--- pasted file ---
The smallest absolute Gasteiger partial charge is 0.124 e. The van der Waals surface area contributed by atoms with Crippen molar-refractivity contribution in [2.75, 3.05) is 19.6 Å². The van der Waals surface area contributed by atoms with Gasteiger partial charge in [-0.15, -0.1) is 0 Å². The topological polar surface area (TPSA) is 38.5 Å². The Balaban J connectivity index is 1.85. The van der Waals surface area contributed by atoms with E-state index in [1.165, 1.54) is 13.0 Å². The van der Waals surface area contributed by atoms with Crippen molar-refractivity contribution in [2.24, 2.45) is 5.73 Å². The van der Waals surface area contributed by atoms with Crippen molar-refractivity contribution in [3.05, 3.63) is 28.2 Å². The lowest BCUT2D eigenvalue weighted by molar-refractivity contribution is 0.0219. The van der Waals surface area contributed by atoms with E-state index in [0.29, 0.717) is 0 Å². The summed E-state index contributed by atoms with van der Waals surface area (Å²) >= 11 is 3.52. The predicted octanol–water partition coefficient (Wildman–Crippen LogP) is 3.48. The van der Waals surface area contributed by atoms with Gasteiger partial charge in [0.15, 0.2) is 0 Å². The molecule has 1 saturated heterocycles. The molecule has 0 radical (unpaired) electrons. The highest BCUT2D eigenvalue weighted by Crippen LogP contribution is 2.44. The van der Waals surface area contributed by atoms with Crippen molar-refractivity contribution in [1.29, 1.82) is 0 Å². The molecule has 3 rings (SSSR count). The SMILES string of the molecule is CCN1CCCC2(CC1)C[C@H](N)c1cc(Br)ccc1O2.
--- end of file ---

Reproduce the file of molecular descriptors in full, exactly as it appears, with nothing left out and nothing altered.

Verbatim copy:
The smallest absolute Gasteiger partial charge is 0.124 e. The van der Waals surface area contributed by atoms with Crippen molar-refractivity contribution in [2.75, 3.05) is 19.6 Å². The van der Waals surface area contributed by atoms with Gasteiger partial charge in [-0.15, -0.1) is 0 Å². The topological polar surface area (TPSA) is 38.5 Å². The Balaban J connectivity index is 1.85. The van der Waals surface area contributed by atoms with E-state index in [1.165, 1.54) is 13.0 Å². The van der Waals surface area contributed by atoms with Crippen molar-refractivity contribution in [2.24, 2.45) is 5.73 Å². The van der Waals surface area contributed by atoms with Crippen molar-refractivity contribution in [3.05, 3.63) is 28.2 Å². The lowest BCUT2D eigenvalue weighted by molar-refractivity contribution is 0.0219. The van der Waals surface area contributed by atoms with E-state index in [0.29, 0.717) is 0 Å². The summed E-state index contributed by atoms with van der Waals surface area (Å²) >= 11 is 3.52. The predicted octanol–water partition coefficient (Wildman–Crippen LogP) is 3.48. The van der Waals surface area contributed by atoms with Gasteiger partial charge in [0.15, 0.2) is 0 Å². The molecule has 1 saturated heterocycles. The molecule has 0 radical (unpaired) electrons. The highest BCUT2D eigenvalue weighted by Crippen LogP contribution is 2.44. The van der Waals surface area contributed by atoms with Crippen molar-refractivity contribution in [1.29, 1.82) is 0 Å². The molecule has 3 rings (SSSR count). The SMILES string of the molecule is CCN1CCCC2(CC1)C[C@H](N)c1cc(Br)ccc1O2.